Issue 33 – Haibun & Gembun

Haibun

Sorry, Mom

I can’t remember the taste of the fried Spam sandwiches I ate as a kid nor the headaches they gave me, but I’ve heard the stories. And later as a young adult, when grandpa had just died from a brain tumor and migraine headaches hospitalized me, you would blame yourself and your fried Spam sandwiches, would confess the doctor had told you to stop feeding me Spam, would apologize for being poor, would apologize for everything. It runs in the family. We’re always sorry for something. It might be our fault.

after the wake
second-guessing my taste
in whiskey

Bob Lucky, Portugal

Bitters

Only a few family members bothered showing up to stand vigil by her deathbed. All of them quiet and cold. A reflection of their upbringing. Grandma was already a petite woman and illness had whittled her down to bones. It must have taken every ounce of strength still in her to sit up, point to grandfather and call out, “Clarence, I pray to the Blessed Virgin Mary that someday you will burn in hell!” Not long after that, she finally found, in death, the peace she had always wanted but couldn’t have in life.

the old pub
forgetting which stool
was his

Bryan Rickert, USA

The Speaker Drones On

I drawl to my friend, “It’s been a wonderful year for me. The covid pandemic has opened up multiple avenues on virtual open-mics for my poetry—making new friends, and connected with old—I’ll be sad when the vaccine stops all this Zooming. It’s been so much fun.”

on mute
I open another
bottle of wine

John S Green, USA

Latch

On the third morning, I woke in a puddle, pinned and in pain, unable to move. “Bring me the baby,” I whispered.

skin to skin the lore of engorgement

Kat Lehmann, USA

How She Was

My poet friend Elva is no longer here but her husband, over ninety, like she was, likes to share their stories. For her life celebration she planned a party. I played host, as she would have wanted, but it was her older friends that had the twinkles in their eyes and knew the most. They’d memorized poems from her “Being She” and her recipe for blue martinis. And shared her travel secrets as if she’d given a script.

Statue of David
her mischievous look
as she placed the rose

Kath Abela Wilson, USA

In the Dark

The frequency of a dog whistle usually exceeds 20,000 Hz, beyond the audible range of the human ear. The one in my hand also appears to be silent to my 6-month old pup. Is it faulty? How would I know?

faking it
I say it was good
for me too

Lew Watts, USA

Lukewarm

I’m no longer sure I believe hell exists, or god for that matter, but it was embedded in me that suicide is a sin. . . and that’s one belief I just can’t seem to shake.

southern baptist
the church pew’s
fresh graffiti

Lori A Minor, USA

Against the Grain

September, 1994

Early on this warm autumn day Rome’s Spanish Steps have already gathered crowds. Couples and groups stroll across the Piazza di Spagna from cafés, shops and the American Express office. Some pause to take snapshots beside the Barcaccia and drink from the fountain. Others wander up the steps and flop, arms around their pals’ shoulders, eating gelato and sculling Cokes in a buzz of laughter and talk. Old travertine disappears under sprawling young bodies. Artists set up where they can squeeze an easel between terracotta tubs of pink bougainvillea, dashing off pencil portraits and watercolours of St Peters. Off to one side, an Asian man writes a girl’s name on a rice grain for good luck. I watch as he tucks his work into a small glass vial filled with clear oil. He loops this around her neck on a leather cord. Lire change hands. She beckons her friend who says her name. The calligrapher nods, tips a new long white seed into a palm, gives his technical pen a shake and begins inscribing the tiny characters for Mary.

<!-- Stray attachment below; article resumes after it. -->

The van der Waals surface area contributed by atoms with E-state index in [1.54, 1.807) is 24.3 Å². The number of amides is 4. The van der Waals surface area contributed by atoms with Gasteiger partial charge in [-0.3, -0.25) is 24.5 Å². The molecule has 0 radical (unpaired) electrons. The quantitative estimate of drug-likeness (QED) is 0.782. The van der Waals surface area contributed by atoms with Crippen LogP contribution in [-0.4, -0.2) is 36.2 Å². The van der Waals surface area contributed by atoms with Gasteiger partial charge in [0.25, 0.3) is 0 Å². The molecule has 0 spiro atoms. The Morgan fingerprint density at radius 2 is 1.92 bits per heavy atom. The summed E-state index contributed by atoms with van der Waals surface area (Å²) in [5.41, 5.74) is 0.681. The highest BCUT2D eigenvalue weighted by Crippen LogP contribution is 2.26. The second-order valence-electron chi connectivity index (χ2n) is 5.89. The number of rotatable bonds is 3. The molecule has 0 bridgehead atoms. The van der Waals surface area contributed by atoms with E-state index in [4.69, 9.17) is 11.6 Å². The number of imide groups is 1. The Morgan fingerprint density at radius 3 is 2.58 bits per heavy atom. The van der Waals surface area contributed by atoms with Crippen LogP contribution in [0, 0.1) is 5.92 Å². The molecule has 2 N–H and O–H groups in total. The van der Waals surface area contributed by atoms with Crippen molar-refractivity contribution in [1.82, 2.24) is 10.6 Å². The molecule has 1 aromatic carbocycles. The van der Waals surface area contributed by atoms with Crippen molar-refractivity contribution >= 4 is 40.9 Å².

double lines
of bent backs
spring paddy

Marietta McGregor, Australia

Gembun

a hundred black wings cluster a cawing horizon

a fork in the road
in our lives
these autumn decisions

does our thirst play tricks on us

groping
in the ground fog
I become the answer

Kala Ramesh, India

Return to Issue

Tia Haynes Named Prune Juice Editor for 2021

Exciting changes to announce at Prune Juice Journal of Senryu & Related Forms:

November Issue #32 will be my last issue editing PJ, as it’s time to step aside and welcome a new rising editor, performer, and poet for whom I hold the deepest respect. I’m delighted to introduce everyone to the next editor of Prune Juice, Tia Haynes, who will begin reading submissions for March Issue #33 on Jan 1st, 2021.

Tia Haynes is an award-winning American poet and stay-at-home mom from Lakewood, Ohio. Her chapbook, leftover ribbon, shortlisted for the 2019 Touchstone Distinguished Book Awards, and she was one of 17 poets featured in New Resonance 11: Emerging Voices in English-Language Haiku, which won a 2020 HSA Merit Book Award for Best Anthology. She has served as a guest editor for #FemkuMag and The Haiku Foundation’s weekly column Haiku Dialogue, as well as co-judge of the annual Marlene Mountain Memorial Haiku Contest. Her poems can be found in journals such as Frogpond, Modern Haiku, The Heron’s Nest, Presence, and Contemporary Haibun Online.

Please join me in welcoming Tia Haynes to the family! I look forward to witnessing Tia take the journal to whole new heights in the coming years. 

And to all the amazing Prune Juice contributors I’ve had the pleasure of working with as editor over the past six issues, as well as through the 10th Anniversary Anthology celebrations, it’s been a profound honor to read and share your work with the world. Thank you for being my teachers and inspirations over the past few years, each in your own way. I will continue to follow and admire your work in the decades ahead. 

Best,

Brent Goodman

Editor (2019 – 2020)